In 1986, the AFL-CIO pushed Congress to pass the employer sanctions law on the grounds that undocumented workers steal jobs from American workers and undermine labor standards. But this summer, a series of local labor councils passed resolutions calling for a repeal of employer sanctions and an amnesty for the nation's estimated 5 million illegal immigrants. In response, at the AFL-CIO's annual convention in Los Angeles in October, federation leaders for the first time debated the issue.

"Existing laws and policies do not protect any of us," said Frank Hurt, who headed the union committee that developed the AFL-CIO's policy in 1986. "Instead they arm employers with additional weapons to further undermine workers' rights."

Employers' associations debate that contention, arguing that in today's tight labor market the last thing employers want to do is get rid of workers--even those engaged in union drives. "Our members aren't firing anyone," said John Gay, director of governmental affairs at the American Hotel and Motel Association. "They're not worried about unionizing, they're worried about finding enough employees."

For different reasons, employers agree with the labor union's call for both a repeal of employer sanctions and an amnesty program for illegal workers. And though there are no proposals on the table, it's possible that this confluence of interests may eventually lead Congress to change the law.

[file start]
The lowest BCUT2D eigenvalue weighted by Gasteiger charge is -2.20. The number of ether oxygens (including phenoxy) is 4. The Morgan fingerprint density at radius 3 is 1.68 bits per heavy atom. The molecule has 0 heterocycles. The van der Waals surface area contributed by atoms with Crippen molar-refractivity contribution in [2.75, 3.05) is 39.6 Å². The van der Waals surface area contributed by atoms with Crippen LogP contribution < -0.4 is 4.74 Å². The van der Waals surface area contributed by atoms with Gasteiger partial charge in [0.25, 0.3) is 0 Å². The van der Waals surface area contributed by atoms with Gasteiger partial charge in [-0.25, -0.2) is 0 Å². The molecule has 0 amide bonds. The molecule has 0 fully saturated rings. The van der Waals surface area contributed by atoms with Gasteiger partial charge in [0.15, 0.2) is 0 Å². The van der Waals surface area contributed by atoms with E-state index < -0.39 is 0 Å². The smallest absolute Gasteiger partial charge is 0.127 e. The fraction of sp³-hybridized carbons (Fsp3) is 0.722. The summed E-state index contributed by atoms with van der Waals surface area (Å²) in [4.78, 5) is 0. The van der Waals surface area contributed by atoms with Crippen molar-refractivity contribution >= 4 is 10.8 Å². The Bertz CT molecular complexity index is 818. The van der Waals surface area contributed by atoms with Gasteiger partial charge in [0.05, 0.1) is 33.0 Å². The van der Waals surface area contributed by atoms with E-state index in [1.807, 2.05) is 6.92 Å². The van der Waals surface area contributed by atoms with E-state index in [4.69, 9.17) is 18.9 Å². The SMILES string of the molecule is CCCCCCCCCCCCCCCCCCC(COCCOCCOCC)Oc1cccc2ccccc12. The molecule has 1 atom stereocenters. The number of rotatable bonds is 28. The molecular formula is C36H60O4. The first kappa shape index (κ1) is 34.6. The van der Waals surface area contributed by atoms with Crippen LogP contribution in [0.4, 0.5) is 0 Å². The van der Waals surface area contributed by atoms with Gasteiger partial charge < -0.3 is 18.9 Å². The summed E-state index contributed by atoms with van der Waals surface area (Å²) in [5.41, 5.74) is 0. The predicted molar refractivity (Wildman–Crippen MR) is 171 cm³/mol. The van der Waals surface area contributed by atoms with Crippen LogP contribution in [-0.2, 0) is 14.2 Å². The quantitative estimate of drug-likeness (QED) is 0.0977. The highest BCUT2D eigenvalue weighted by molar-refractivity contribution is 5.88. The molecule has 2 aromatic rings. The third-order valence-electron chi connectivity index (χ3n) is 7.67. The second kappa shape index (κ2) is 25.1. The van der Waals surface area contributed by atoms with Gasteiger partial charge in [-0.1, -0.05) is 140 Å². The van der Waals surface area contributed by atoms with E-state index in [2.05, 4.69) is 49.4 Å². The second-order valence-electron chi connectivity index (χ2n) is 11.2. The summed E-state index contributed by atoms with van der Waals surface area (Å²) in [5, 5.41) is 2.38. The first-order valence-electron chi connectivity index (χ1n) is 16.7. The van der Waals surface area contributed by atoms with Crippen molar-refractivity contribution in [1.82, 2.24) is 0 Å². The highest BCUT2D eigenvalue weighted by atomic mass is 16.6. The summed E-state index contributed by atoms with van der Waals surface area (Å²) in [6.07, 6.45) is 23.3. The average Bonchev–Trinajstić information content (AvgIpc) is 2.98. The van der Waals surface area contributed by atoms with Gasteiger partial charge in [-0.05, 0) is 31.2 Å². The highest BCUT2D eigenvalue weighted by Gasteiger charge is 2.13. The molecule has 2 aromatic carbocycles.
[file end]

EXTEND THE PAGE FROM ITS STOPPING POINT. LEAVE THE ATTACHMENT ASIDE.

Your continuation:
Whatever the outcome, it is unlikely to happen soon enough for Norma Lerma del Toro, who is getting by on funds raised from a local church while she awaits word on whether the INS will deport her from Minneapolis to Mexico.

"I don't know what I will do if I have to go back," she says. "I don't have anything there. No money and no place to live."

Illegal Workers

The 10 states with the highest illegal immigrant population:

Number of illegal immigrants, 1996

Calif. 2 million

Tex. 700,000

N.Y. 540,000

Fla. 350,000

Ill. 290,000

N.J. 135,000

Ariz. 115,000

Mass. 85,000

Va. 55,000

Wash. 52,000

SOURCE: Immigration and Naturalization Service

CAPTION: Mexican Reyna Albino, left, is embraced on release from INS custody by Jaye Rykunyk, an official of Local 17, which posted bond for hotel workers.

CAPTION: Hundreds gather in front of the Holiday Inn Express hotel Oct. 18 in a candlelight vigil for the eight Mexican hotel workers detained by the INS after a raid.